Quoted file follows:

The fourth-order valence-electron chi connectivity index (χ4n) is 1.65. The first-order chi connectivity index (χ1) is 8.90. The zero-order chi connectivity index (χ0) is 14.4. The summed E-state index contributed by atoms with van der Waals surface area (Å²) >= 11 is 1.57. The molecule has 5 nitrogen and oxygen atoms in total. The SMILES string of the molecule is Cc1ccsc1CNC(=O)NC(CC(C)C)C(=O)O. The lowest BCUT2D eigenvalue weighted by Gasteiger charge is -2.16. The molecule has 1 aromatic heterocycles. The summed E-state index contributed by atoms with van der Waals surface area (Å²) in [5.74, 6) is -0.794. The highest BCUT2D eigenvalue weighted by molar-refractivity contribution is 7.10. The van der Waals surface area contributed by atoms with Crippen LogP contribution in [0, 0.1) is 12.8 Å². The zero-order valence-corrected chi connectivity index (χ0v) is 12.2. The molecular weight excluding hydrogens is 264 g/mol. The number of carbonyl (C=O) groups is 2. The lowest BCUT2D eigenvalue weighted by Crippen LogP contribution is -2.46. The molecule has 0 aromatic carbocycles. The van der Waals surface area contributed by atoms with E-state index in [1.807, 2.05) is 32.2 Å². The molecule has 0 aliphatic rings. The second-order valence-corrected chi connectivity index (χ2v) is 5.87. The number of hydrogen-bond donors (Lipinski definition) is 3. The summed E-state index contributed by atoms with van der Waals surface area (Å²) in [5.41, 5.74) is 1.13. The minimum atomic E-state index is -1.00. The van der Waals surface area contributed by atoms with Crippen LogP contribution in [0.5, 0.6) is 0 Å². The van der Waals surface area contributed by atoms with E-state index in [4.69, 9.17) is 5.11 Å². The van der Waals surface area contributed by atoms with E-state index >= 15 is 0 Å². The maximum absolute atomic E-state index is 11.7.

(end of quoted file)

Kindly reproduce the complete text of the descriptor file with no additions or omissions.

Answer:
The fourth-order valence-electron chi connectivity index (χ4n) is 1.65. The first-order chi connectivity index (χ1) is 8.90. The zero-order chi connectivity index (χ0) is 14.4. The summed E-state index contributed by atoms with van der Waals surface area (Å²) >= 11 is 1.57. The molecule has 5 nitrogen and oxygen atoms in total. The SMILES string of the molecule is Cc1ccsc1CNC(=O)NC(CC(C)C)C(=O)O. The lowest BCUT2D eigenvalue weighted by Gasteiger charge is -2.16. The molecule has 1 aromatic heterocycles. The summed E-state index contributed by atoms with van der Waals surface area (Å²) in [5.74, 6) is -0.794. The highest BCUT2D eigenvalue weighted by molar-refractivity contribution is 7.10. The van der Waals surface area contributed by atoms with Crippen LogP contribution in [0, 0.1) is 12.8 Å². The zero-order valence-corrected chi connectivity index (χ0v) is 12.2. The molecular weight excluding hydrogens is 264 g/mol. The number of carbonyl (C=O) groups is 2. The lowest BCUT2D eigenvalue weighted by Crippen LogP contribution is -2.46. The molecule has 0 aromatic carbocycles. The van der Waals surface area contributed by atoms with E-state index in [1.807, 2.05) is 32.2 Å². The molecule has 0 aliphatic rings. The second-order valence-corrected chi connectivity index (χ2v) is 5.87. The number of hydrogen-bond donors (Lipinski definition) is 3. The summed E-state index contributed by atoms with van der Waals surface area (Å²) in [5.41, 5.74) is 1.13. The minimum atomic E-state index is -1.00. The van der Waals surface area contributed by atoms with Crippen LogP contribution in [0.5, 0.6) is 0 Å². The van der Waals surface area contributed by atoms with E-state index in [4.69, 9.17) is 5.11 Å². The van der Waals surface area contributed by atoms with E-state index >= 15 is 0 Å². The maximum absolute atomic E-state index is 11.7.